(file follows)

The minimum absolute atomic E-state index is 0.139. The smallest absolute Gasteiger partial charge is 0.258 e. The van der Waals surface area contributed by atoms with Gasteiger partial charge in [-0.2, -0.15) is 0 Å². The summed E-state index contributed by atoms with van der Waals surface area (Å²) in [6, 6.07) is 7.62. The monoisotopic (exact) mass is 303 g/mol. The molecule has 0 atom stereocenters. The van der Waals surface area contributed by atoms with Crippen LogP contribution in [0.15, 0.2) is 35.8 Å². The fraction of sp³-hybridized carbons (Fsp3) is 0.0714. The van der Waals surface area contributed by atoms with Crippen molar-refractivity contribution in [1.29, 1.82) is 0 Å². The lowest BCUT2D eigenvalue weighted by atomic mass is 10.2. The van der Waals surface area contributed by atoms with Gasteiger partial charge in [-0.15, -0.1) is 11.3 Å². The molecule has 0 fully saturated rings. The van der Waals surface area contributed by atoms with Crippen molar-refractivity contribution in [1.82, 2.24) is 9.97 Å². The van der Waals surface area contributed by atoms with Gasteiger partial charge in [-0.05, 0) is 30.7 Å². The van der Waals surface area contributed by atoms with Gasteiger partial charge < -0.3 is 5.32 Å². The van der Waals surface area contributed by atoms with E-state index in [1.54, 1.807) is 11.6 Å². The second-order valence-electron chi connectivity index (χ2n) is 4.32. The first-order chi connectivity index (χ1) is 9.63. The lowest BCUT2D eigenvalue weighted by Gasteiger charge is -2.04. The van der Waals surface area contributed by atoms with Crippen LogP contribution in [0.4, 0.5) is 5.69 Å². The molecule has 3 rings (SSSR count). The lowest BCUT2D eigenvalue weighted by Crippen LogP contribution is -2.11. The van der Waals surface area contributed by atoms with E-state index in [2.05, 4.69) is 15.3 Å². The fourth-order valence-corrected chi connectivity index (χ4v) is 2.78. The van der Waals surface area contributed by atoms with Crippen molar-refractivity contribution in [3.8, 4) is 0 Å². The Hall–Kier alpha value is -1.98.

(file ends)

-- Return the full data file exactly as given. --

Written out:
The minimum absolute atomic E-state index is 0.139. The smallest absolute Gasteiger partial charge is 0.258 e. The van der Waals surface area contributed by atoms with Gasteiger partial charge in [-0.2, -0.15) is 0 Å². The summed E-state index contributed by atoms with van der Waals surface area (Å²) in [6, 6.07) is 7.62. The monoisotopic (exact) mass is 303 g/mol. The molecule has 0 atom stereocenters. The van der Waals surface area contributed by atoms with Crippen LogP contribution in [0.15, 0.2) is 35.8 Å². The fraction of sp³-hybridized carbons (Fsp3) is 0.0714. The van der Waals surface area contributed by atoms with Crippen molar-refractivity contribution in [1.29, 1.82) is 0 Å². The lowest BCUT2D eigenvalue weighted by atomic mass is 10.2. The van der Waals surface area contributed by atoms with Gasteiger partial charge in [-0.15, -0.1) is 11.3 Å². The molecule has 0 fully saturated rings. The van der Waals surface area contributed by atoms with Crippen molar-refractivity contribution in [1.82, 2.24) is 9.97 Å². The van der Waals surface area contributed by atoms with Gasteiger partial charge in [-0.05, 0) is 30.7 Å². The van der Waals surface area contributed by atoms with Gasteiger partial charge < -0.3 is 5.32 Å². The van der Waals surface area contributed by atoms with E-state index in [1.54, 1.807) is 11.6 Å². The second-order valence-electron chi connectivity index (χ2n) is 4.32. The first-order chi connectivity index (χ1) is 9.63. The lowest BCUT2D eigenvalue weighted by Gasteiger charge is -2.04. The van der Waals surface area contributed by atoms with Crippen LogP contribution in [0.4, 0.5) is 5.69 Å². The molecule has 3 rings (SSSR count). The lowest BCUT2D eigenvalue weighted by Crippen LogP contribution is -2.11. The van der Waals surface area contributed by atoms with E-state index in [2.05, 4.69) is 15.3 Å². The fourth-order valence-corrected chi connectivity index (χ4v) is 2.78. The van der Waals surface area contributed by atoms with Crippen molar-refractivity contribution in [3.8, 4) is 0 Å². The Hall–Kier alpha value is -1.98.